I was a kid with her head in a book. The outdoors were okay, I guess. My parents like to tell stories about how I was the kid who would walk around the puddle instead of through it. I wasn’t big on getting dirty and was happy to quietly sit in my room or on the couch reading. My parents sent me to Camp Kawartha when I was 8 years old for a 1-week overnight camp session and I absolutely loved it. I went back year after year, 2 week sessions, tripping programs, leadership programs. I spent 9 years as a camper and then 2 years as a summer camp counsellor and you know what my favourite memories are from? Trip
At Camp Kawartha we have a tradition of sending any camper that comes for 2 weeks or longer on a canoe trip. They start out short (1 or 2 overnights) and get longer and longer as you get older. We even have Wilderness Leadership Programs where the trips go out for 9 or 10 days. As a camper I did everything I could; two-week session trips, Senior Trip (now called Wilderness Canoe Trips), Counsellor Skills Development (CSD) and the first ever year of Wilderness Leader-in-Training (WLIT).
I probably went on at least 10 canoe trips with Camp Kawartha. And you know what? I’ve never been on an uneventful trip.
The first canoe trip I ever went on was how I first learned to stern a canoe. Three of us were assigned to a canoe (we were probably 11 & 12) and no one knew how to stern, so I hopped in the back and figured out the basics. It was a little rough but I later learned how to do so properly (thank you CSD) and have happily been able to paddle my own canoe from then on.
There was Senior Trip in Algonquin Park which was probably the first time that I really had to push my body to see how hard it could work. I made it through a 3km portage with a canoe without stopping because of my fantastic counsellor. She told me stories of her travels and adventures through Europe the past year to help distract me and encouraged me to just push a little bit harder and to keep going. I remember it being exhausting but feeling absolutely amazing at the end ready to take on the next one.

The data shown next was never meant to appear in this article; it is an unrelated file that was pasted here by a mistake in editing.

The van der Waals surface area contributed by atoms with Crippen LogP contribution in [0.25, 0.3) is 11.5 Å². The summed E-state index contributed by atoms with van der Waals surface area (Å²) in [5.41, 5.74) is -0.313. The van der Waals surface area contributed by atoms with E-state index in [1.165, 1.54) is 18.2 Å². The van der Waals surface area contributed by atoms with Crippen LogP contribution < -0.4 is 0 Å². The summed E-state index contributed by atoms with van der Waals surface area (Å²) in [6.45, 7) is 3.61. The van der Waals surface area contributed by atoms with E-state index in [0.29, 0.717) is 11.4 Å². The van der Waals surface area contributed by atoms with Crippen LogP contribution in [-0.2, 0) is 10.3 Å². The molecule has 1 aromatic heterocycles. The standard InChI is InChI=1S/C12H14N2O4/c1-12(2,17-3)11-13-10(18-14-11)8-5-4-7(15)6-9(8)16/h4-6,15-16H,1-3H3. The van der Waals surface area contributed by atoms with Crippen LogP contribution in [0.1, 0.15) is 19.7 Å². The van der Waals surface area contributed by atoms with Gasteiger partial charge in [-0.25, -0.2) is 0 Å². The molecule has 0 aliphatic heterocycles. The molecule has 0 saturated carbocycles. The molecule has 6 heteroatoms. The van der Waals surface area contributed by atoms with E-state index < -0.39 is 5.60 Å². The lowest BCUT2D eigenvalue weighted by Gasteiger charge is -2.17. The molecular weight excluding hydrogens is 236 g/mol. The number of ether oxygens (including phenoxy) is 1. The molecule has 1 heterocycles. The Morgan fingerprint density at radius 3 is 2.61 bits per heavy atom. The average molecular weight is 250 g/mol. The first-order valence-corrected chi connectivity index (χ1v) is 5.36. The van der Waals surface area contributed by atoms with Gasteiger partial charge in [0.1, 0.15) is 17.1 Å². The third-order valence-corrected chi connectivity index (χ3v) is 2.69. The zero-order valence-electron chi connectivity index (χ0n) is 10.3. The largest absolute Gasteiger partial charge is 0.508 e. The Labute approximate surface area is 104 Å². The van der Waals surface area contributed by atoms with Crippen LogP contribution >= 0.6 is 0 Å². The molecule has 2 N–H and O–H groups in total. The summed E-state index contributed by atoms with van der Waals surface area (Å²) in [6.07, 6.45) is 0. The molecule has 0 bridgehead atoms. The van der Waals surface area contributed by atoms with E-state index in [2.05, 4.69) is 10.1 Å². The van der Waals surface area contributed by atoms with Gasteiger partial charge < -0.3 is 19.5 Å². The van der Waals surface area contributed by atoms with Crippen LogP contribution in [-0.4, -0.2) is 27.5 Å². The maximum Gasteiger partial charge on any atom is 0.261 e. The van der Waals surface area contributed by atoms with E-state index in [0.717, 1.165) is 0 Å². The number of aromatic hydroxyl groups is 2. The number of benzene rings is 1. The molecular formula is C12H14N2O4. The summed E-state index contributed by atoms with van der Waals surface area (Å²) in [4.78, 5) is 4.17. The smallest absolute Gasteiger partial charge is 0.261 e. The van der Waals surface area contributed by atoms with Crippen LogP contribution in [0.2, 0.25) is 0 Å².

I’ve dragged canoes through swamps, been eaten alive by mosquitos, been pulled out of the mud and nearly lost my shoes, camped on islands, done 10 portages in a day, worked hard, learned to cook on a fire, laughed, sang, made wonderful friends, climbed mountains, lost my glasses (whoops) and loved every single minute of it.
Canoe tripping brought out silliness & confidence, it taught me to work with a team and to think creatively, it made me fall in love with nature and the peacefulness that backcountry canoeing can give.
Canoe tripping can be messy and ridiculous but the sense of accomplishment you feel can’t be beat!
What are your favourite Camp Memories? Send me a message (and maybe a couple paragraphs) to firstname.lastname@example.org – we’d love to hear your stories and, if given permission, we’d love to share some of them.